Skegriedösen Dolmen

Trelleborg, Sweden

Skegriedösen is a well-preserved stone chamber tomb surrounded by seventeen stones. The dolmen is set to be around 4500-5000 years old.



Your name


Founded: 3000 - 2500 BC
Category: Prehistoric and archaeological sites in Sweden
Historical period: Neolithic Age (Sweden)


4/5 (based on Google user reviews)

User Reviews

Sarah (6 months ago)
I don't think it's really worth driving there, quite nice if you come a long way
Henrik S (9 months ago)
An interesting place and here you can fantasize about what it was like 5000 years ago. It has required organization and quite a lot of force to get the stones into place. The site is aligned with a unique procession route that archaeologists found a few km to the north and runs in the direction of Svedala. Around Skegriedösen is an open landscape and you can see far in all directions. Today's E6 between Trelleborg and Malmö runs right next to it with speeding cars in a different era.
Michael Pold (3 years ago)
Hard to say if this is anything, it probably depends on how you look at it. History is always exciting, but truth be told there's not much to see here. A few words on what you're looking at and the place itself. If you have a casual interest in the subject, I don't think this is worth going out of your way for, catch it if you happen to pass.
Jochen Gößl (3 years ago)
Beautiful burial ground, the individual megaliths are very impressive. Worth a visit, especially because of the size of the facility.
Lars Svensson (4 years ago)
Little stones otherwise nothing worth seeing.
Powered by Google

Featured Historic Landmarks, Sites & Buildings

Historic Site of the week

Tyniec Abbey

Tyniec Benedictine abbey was founded by King Casimir the Restorer probably around 1044. Casimir decided to rebuild the newly established Kingdom of Poland, after a Pagan rebellion and a disastrous Czech raid of Duke Bretislaus I (1039). The Benedictines, invited to Tyniec by the King, were tasked with restoring order as well as cementing the position of the State and the Church. First Tyniec Abbot was Aaron, who became the Bishop of Kraków. Since there is no conclusive evidence to support the foundation date as 1040, some historians claim that the abbey was founded by Casimir the Restorer’ son, King Boleslaw II the Generous.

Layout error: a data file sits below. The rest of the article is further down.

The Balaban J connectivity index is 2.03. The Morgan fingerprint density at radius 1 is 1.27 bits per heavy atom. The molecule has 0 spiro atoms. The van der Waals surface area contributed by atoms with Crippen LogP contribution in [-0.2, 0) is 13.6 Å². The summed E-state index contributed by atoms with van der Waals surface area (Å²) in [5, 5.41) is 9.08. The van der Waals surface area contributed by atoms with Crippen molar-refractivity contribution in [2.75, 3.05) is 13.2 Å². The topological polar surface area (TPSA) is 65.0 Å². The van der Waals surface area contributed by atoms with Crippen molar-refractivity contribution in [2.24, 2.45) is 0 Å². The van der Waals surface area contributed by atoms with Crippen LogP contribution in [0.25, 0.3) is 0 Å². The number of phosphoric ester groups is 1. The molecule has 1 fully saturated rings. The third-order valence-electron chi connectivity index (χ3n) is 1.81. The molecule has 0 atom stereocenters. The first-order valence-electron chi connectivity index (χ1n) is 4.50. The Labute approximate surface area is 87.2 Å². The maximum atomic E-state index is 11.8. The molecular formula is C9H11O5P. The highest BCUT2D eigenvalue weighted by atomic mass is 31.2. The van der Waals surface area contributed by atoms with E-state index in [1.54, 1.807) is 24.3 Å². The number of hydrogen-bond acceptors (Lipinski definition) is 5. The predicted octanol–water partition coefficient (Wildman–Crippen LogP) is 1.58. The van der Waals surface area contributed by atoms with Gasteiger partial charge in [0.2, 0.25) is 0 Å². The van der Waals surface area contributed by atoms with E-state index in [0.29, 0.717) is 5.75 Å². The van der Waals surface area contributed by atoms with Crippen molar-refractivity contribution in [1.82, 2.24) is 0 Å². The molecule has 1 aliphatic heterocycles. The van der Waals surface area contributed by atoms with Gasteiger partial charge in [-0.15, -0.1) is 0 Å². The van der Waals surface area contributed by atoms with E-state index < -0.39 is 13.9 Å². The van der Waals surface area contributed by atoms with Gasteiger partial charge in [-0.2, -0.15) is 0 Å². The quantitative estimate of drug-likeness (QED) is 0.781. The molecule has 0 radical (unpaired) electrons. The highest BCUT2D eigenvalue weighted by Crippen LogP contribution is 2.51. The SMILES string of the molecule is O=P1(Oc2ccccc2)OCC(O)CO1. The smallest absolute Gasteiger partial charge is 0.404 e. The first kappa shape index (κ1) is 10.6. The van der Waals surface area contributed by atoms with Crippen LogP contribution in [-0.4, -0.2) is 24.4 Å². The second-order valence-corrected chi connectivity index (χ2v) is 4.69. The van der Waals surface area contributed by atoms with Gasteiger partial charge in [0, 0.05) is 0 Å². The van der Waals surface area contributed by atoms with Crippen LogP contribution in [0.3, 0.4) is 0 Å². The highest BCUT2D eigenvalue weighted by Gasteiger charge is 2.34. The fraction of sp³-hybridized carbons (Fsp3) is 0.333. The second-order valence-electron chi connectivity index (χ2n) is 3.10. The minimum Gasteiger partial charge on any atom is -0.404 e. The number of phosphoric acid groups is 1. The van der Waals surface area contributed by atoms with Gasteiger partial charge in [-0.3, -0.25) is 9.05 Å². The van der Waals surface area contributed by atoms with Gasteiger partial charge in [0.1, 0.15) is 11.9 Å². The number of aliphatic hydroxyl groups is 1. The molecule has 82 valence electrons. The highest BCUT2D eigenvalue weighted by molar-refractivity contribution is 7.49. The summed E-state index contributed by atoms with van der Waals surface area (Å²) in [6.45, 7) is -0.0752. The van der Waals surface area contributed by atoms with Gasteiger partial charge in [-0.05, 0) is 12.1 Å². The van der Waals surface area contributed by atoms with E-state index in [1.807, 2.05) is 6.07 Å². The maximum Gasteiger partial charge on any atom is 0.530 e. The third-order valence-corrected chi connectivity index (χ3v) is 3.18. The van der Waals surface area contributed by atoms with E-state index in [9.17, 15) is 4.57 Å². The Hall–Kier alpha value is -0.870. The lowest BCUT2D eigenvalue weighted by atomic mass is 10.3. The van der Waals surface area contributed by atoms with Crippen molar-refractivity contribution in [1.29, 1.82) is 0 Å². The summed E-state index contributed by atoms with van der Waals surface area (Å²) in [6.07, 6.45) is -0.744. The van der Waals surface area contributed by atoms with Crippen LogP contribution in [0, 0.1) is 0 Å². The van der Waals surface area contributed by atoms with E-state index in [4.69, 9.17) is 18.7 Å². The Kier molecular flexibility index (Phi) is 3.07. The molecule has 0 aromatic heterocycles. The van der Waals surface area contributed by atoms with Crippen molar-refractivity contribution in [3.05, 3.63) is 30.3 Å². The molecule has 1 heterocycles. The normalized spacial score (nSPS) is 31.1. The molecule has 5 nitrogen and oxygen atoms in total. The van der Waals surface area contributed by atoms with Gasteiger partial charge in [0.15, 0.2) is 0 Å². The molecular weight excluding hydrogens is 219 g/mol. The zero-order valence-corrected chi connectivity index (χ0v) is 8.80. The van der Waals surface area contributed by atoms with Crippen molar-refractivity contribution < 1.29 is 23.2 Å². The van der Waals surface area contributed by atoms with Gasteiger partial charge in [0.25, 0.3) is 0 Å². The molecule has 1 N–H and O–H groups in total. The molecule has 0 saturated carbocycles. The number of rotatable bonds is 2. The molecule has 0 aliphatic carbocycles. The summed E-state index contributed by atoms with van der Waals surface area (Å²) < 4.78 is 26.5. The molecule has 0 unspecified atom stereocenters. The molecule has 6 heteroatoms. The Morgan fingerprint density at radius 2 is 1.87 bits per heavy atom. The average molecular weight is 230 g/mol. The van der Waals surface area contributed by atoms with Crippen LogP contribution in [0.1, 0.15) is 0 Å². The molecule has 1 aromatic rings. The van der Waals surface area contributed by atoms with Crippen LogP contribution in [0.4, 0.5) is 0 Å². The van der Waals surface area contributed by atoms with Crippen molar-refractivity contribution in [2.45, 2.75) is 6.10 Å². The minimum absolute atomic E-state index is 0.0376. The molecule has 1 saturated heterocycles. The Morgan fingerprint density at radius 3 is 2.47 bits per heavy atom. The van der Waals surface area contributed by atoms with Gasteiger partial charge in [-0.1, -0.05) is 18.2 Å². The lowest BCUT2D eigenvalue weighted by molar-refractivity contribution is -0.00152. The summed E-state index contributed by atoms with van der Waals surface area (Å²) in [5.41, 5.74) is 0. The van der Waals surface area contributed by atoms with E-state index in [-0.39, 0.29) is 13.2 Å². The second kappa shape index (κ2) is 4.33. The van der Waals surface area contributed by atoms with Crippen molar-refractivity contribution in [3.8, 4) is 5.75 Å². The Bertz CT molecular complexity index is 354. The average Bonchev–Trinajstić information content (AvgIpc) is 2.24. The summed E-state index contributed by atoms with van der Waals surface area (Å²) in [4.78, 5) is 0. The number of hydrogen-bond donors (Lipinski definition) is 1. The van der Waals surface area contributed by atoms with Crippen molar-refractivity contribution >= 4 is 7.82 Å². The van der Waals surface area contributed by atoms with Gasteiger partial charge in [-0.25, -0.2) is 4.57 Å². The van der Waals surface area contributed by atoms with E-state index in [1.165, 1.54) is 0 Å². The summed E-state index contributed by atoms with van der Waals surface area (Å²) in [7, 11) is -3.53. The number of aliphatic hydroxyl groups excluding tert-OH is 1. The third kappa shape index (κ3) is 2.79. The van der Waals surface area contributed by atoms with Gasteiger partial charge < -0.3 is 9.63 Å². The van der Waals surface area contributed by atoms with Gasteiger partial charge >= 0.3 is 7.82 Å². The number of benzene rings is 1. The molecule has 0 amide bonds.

In the second half of the 11th century, a complex of Romanesque buildings was completed, consisting of a basilica and the abbey. In the 14th century, it was destroyed in Tatar and Czech raids, and in the 15th century it was rebuilt in Gothic style. Further remodelings took place in the 17th and 18th centuries, first in Baroque, then in Rococo style. The abbey was partly destroyed in the Swedish invasion of Poland, and soon afterwards was rebuilt, with a new library. Further destruction took place during the Bar Confederation, when Polish rebels turned the abbey into their fortress.

In 1816, Austrian authorities liquidated the abbey, and in 1821-1826, it was the seat of the Bishop of Tyniec, Grzegorz Tomasz Ziegler. The monks, however, did not return to the abbey until 1939, and in 1947, remodelling of the neglected complex was initiated. In 1968, the Church of St. Peter and Paul was once again named the seat of the abbot. The church itself consists of a Gothic presbytery and a Baroque main nave. Several altars were created by an 18th-century Italian sculptor Francesco Placidi. The church also has a late Baroque pulpit by Franciszek Jozef Mangoldt.